In recent weeks, over 120 women (including 45 who identify as women of color) reported to their posts in the 116th United States Congress and 9 became state governors (including 1 who is trans-identified) in a midterm election where more women ran and won than any other time in history. Does this significant increase in representation across government leadership positions mean women have finally arrived in leadership? Should we expect this rise to continue?
“I am running for office because I believe I can improve the lives of ordinary people. . .” - Jana Sanchez
Let’s first understand why more women decided to run. Whether it be in political arenas or within other organizations, women’s motives for pursuing leadership are often different than men’s. Women do not necessarily pursue leadership positions as part of a prescribed career trajectory that, in most cases, maintains the organization’s status quo. Women are dissatisfied with the exclusionary and inequitable nature of the status quo and seek substantive change; Change that reflects their values and positively impacts the daily lives of all of their community’s members. Media reports of women candidates confirm this shared motivation. When running for her district’s congressional office, Jana Sanchez wrote, “I am running for office because I believe I can improve the lives of ordinary people. . .”.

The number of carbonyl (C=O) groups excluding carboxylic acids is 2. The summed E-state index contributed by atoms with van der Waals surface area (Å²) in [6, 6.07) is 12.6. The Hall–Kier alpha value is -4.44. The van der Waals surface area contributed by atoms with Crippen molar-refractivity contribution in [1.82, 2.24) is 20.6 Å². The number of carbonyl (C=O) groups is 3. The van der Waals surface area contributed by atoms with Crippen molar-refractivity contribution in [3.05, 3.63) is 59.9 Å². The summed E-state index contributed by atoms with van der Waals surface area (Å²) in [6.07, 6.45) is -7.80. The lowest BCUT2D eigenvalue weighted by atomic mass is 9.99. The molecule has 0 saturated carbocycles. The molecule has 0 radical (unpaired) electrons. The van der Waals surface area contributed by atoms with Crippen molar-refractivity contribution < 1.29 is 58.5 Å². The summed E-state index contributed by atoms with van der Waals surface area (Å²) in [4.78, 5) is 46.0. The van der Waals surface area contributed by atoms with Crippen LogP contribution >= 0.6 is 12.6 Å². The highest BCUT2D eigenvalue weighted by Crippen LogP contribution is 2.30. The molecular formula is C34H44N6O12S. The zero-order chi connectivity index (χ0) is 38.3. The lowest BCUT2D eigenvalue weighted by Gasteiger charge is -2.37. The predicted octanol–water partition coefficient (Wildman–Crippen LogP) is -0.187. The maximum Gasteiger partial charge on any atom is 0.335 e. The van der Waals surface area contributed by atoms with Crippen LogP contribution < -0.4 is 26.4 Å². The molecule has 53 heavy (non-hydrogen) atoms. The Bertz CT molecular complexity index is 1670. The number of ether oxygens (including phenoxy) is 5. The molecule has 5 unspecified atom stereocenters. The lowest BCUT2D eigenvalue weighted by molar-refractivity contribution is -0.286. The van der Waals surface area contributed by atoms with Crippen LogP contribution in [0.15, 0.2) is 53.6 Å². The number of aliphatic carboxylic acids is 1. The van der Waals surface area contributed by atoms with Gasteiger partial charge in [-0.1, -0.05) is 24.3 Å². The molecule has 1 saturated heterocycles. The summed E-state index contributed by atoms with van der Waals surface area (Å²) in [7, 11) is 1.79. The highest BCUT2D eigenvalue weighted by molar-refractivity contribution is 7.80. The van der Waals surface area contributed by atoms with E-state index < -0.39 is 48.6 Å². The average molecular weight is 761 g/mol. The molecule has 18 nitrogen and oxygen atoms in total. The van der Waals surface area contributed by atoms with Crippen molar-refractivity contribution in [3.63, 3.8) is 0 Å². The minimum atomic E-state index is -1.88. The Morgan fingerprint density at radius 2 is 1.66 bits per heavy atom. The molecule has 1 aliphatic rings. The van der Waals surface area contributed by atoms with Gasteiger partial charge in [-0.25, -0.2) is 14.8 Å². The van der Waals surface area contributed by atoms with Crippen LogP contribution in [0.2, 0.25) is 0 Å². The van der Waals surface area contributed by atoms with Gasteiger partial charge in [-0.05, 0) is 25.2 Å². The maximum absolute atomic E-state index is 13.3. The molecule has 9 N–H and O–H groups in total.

Without question, women’s desire for change, and an increased sense of self-efficacy for leading change, has helped our ascent into leadership. Statistics suggest, however, that many barriers still exist. With proportional representation as a central goal, (women are represented in leadership at the same percentage in which they are represented within the organization’s total population) women should represent roughly 50% of the government’s leadership positions. Yet, women represent only 20% of Congress, 25% of state legislatures, and 12% of the governorships. Similarly, only 5% of Fortune 500 companies are led by women. Systemic barriers prohibiting proportional representation in government, business and in other fields include stereotypical misperceptions, inadequate support systems, and resistant gate-keepers.
As a result (and despite their talent) women must continuously fight feelings of self-doubt and inadequacy.